To cruise Pa­pua New Guinea’s is­lands is to ven­ture where few have gone be­fore.

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With a colour­ful his­tory of un­sta­ble pol­i­tics, many peo­ple have con­sid­ered Pa­pua New Guinea un­safe to visit… that is, un­til now. Through the en­deav­ours of peo­ple like Broome-based Craig How­son, found­ing di­rec­tor of North Star Cruises who was first in­tro­duced to this north­ern wilder­ness by Steve Irwin, trav­ellers are now able to dis­cover its charms – from the com­par­a­tive safety of the wa­ter.

Hav­ing pi­o­neered lux­ury cruis­ing in the Kim­ber­ley some 28 years ago with a smaller edi­tion of the now 36-berth lux­ury adventure ves­sel, the True North, How­son has in­tro­duced two back-toback 11-night Sepik Soirée itin­er­ar­ies in Novem­ber and De­cem­ber each year that cruise along PNG’s north-east coast, ven­tur­ing more than 70 nau­ti­cal miles up the crafts-rich Sepik River and then to the far-flung Ad­mi­ralty Is­lands, stop­ping off to visit re­mote com­mu­ni­ties that few have had the priv­i­lege to visit.

A true adventure ves­sel

Af­ter a two-hour pri­vate char­ter flight from Cairns – in­cluded in the rate – the cruises set off from ei­ther Madang or

Kavieng where guests are wel­comed on board by a young 20-strong all Aus­tralian crew.

Ac­com­mo­da­tion is in 18 en­suite cab­ins over three lev­els and in three cat­e­gories. The top-rung Ex­plorer and River Class cab­ins fea­ture king-size beds that can be con­verted to sin­gles, while Ocean Class of­fers two com­fort­able sin­gles. All are stylish in dé­cor with in-room en­ter­tain­ment and satel­lite tele­phone.

Days start early with hearty break­fasts be­fore guests who wish to join in ac­tiv­i­ties meet on the well-equipped tran­som, which be­comes Adren­a­line Cen­tral each morn­ing and af­ter­noon as six steel-hulled ex­pe­di­tion boats pre­pare for fish­ing, snorkelling, scuba div­ing, ex­plo­ration or is­land ex­cur­sions.

Af­ter the day’s ex­ploits, guests can re­lax over drinks in the up­stairs lounge with sink-into so­fas or on the out­side rear deck, be­fore din­ing at com­mu­nal ta­bles. There is also an ob­ser­va­tion lounge and guests are wel­come to visit the bridge.

With a shal­low draft of 2.2 me­tres, the 50-me­tre-long True North was cus­tom built for ex­plor­ing river sys­tems and coastal wa­ters. She is a true adventure ves­sel, be­ing able to ven­ture where few oth­ers dare.

Sing-sings and cray­fish

Along the Sepik, guests are wel­comed by lo­cals in prim­i­tive dug-out ca­noes, some bear­ing flow­ers, oth­ers proudly car­ry­ing baby croc­o­diles – and young­sters as naked as the day they were born. Pas­sen­gers are able to visit open-air vil­lage mar­kets where home­grown pro­duce, fresh and smoked fish and sago wrapped in green leafy plants are among items for sale. Some vil­lages are known for their tra­di­tional arts and crafts where masks, grass skirts and in­tri­cately carved story boards make good sou­venirs – pro­vided they can safely pass through cus­toms on re­turn to Cairns.

Leav­ing the main­land, the itin­er­ary in­cludes nearby is­lands such as Ram­bu­tyo and Ponam where vil­lagers stage lively sing-sings of wel­come – whole com­mu­ni­ties dress­ing up in feath­ers and leaves with elab­o­rate head and an­kle beads. One vil­lage is known for its en­thu­si­as­tic dance with gi­ant croc­o­dile pup­pets. Guests of­ten get caught up in the spirit of the dance and join in.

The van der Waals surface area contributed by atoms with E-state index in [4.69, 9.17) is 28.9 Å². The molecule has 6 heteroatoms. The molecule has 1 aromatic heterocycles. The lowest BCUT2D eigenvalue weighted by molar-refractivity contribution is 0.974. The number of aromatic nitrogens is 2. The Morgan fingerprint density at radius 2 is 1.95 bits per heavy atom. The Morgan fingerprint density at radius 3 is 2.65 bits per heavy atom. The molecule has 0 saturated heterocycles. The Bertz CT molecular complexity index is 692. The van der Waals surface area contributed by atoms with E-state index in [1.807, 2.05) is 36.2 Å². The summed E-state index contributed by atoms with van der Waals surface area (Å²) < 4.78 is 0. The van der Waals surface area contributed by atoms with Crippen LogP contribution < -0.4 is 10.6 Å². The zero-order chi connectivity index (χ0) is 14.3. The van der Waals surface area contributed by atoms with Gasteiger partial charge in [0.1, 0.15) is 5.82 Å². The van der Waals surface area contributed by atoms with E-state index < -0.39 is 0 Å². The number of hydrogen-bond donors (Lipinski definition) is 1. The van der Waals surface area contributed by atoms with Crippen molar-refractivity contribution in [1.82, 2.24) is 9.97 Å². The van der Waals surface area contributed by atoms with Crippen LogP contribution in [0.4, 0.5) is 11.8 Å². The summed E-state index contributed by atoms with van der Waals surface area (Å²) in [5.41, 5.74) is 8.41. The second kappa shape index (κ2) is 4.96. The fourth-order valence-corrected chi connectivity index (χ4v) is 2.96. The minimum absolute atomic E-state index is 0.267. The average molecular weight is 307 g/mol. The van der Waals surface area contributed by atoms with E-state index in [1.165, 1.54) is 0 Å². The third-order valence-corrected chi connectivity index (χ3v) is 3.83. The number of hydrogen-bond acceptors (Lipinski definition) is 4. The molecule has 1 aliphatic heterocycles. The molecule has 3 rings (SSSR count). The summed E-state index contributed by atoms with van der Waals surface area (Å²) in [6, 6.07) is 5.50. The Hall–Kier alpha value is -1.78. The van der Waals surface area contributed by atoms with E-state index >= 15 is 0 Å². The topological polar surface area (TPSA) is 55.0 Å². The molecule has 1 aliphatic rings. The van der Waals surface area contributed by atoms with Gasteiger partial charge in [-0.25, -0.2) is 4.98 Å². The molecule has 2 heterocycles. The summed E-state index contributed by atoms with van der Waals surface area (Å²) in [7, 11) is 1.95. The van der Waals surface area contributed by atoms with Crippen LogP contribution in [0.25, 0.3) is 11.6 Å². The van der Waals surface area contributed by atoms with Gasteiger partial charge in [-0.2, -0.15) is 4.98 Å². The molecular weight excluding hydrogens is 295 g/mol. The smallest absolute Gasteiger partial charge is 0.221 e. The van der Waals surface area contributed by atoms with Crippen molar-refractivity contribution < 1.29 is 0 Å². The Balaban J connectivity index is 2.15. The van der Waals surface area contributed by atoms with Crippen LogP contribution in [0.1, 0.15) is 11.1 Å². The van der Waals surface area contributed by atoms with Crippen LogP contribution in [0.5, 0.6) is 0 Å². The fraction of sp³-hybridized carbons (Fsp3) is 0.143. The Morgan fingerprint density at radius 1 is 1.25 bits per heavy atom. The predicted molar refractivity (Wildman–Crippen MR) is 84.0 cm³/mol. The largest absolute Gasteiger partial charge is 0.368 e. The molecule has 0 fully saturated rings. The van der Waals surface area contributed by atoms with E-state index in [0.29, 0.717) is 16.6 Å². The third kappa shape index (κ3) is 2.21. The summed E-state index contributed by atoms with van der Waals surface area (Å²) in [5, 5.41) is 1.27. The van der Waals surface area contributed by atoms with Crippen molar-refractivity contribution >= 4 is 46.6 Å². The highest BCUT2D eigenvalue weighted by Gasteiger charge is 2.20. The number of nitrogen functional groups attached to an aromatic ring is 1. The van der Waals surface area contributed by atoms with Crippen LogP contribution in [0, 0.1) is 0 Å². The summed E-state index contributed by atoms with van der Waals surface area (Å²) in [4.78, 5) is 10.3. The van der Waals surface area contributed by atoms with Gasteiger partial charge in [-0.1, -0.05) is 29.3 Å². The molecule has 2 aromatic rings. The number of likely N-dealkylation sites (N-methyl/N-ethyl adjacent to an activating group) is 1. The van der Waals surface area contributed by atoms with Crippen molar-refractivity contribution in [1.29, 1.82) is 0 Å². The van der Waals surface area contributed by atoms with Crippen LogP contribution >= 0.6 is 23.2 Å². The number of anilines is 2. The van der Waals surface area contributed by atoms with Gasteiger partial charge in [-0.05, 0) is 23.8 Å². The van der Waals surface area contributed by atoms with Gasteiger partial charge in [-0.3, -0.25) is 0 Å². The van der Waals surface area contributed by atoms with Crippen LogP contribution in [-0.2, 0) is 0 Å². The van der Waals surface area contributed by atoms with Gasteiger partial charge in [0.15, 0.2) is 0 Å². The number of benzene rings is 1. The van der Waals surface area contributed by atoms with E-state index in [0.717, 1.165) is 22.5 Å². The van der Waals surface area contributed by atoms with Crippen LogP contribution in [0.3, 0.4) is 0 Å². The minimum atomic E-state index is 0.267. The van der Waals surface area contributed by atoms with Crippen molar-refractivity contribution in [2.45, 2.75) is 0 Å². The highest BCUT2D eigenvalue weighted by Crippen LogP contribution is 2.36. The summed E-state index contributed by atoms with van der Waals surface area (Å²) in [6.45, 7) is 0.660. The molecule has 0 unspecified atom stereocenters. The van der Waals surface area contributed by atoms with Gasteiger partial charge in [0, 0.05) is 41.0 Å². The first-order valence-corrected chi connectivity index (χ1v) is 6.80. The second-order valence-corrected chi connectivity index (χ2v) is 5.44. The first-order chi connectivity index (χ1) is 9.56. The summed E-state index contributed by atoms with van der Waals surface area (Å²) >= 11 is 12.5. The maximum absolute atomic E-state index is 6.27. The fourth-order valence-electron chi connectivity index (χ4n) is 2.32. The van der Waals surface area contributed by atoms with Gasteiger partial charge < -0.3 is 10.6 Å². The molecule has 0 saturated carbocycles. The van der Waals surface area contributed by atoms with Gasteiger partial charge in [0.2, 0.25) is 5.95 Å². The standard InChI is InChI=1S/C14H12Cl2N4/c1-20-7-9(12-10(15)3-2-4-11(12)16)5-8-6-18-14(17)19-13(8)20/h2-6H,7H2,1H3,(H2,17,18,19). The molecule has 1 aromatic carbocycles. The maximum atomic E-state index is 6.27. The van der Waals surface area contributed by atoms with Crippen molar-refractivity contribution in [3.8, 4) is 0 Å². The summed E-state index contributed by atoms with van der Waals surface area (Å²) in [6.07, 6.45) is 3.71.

True North is greeted ev­ery­where en route – es­pe­cially in the re­mote Ninigo Is­lands where fish­er­men pad­dle their dug-outs over to the sleek ves­sel in the hope of sell­ing their abun­dant catch of beau­ti­fully coloured painted cray­fish. Many cray­fish later – at a mod­est price around seven dol­lars a kilo – ev­ery­one goes home happy.

In the gal­ley, chefs pre­pare con­tem­po­rary fare of­ten with pro­duce gleaned from these wa­ters – fresh Sepik prawns, elu­sive black bass caught by lo­cals, tuna, bar­racuda or Span­ish mack­erel caught by guests – and those suc­cu­lent painted crays. They make yo­ghurt and ice-cream and bake fresh bread and sweet treats daily.

Into the depths of the Sepik

On board is ma­rine sci­en­tist Andy Lewis who has logged more than 2000 hours in the past decade guid­ing snorkellers in co­ral reef en­vi­ron­ments. He brings the un­der­wa­ter alive giv­ing run­ning de­scrip­tions of on-the-spot dis­cov­er­ies and trans­lat­ing them dur­ing evening talks ac­com­pa­nied by his ex­cel­lent un­der­wa­ter pho­tog­ra­phy. Among un­ex­pected en­coun­ters might be pods of pi­lot whales – some breach­ing high out of the wa­ter, and a sea of spin­ner dol­phins that seem to show the way.

Unique in the re­gion, True North boasts a six-seater Euro­copter ded­i­cated to sight­see­ing over trop­i­cal is­lands, fly­ing in close over mildly ac­tive vol­ca­noes and for trans­port­ing guests deeper into PNG’s Sepik wilder­ness. A cul­tural high­light of the PNG cruises is a chop­per flight 250km up­stream in the mid­dle Sepik to visit a Yech­tan spirit house where guests are privy to an ini­ti­a­tion cer­e­mony of young lo­cal men into the

puk-puk or croc­o­dile cul­ture. How­son sums up the jour­ney’s ap­peal: “This is an in­cred­i­ble mix of what the re­gion has to of­fer: be­sides its rich cul­ture, it shows na­ture at its best – above, on and be­low the wa­ter.”

Travel file

Ac­com­mo­da­tion www.north­star­ In­for­ma­tion

The 11-night Sepik Soirée sails from 11 to 22 Novem­ber, and 22 Novem­ber to 3 De­cem­ber in 2015. Priced from $17,695 ($19,995 for 2016 voy­ages) per per­son twin share.






01 Snorkel in Madang Har­bour 02 Jun­gle ca­noes 03 Dressed up, is­land style 04 Bril­liant Pacific blues

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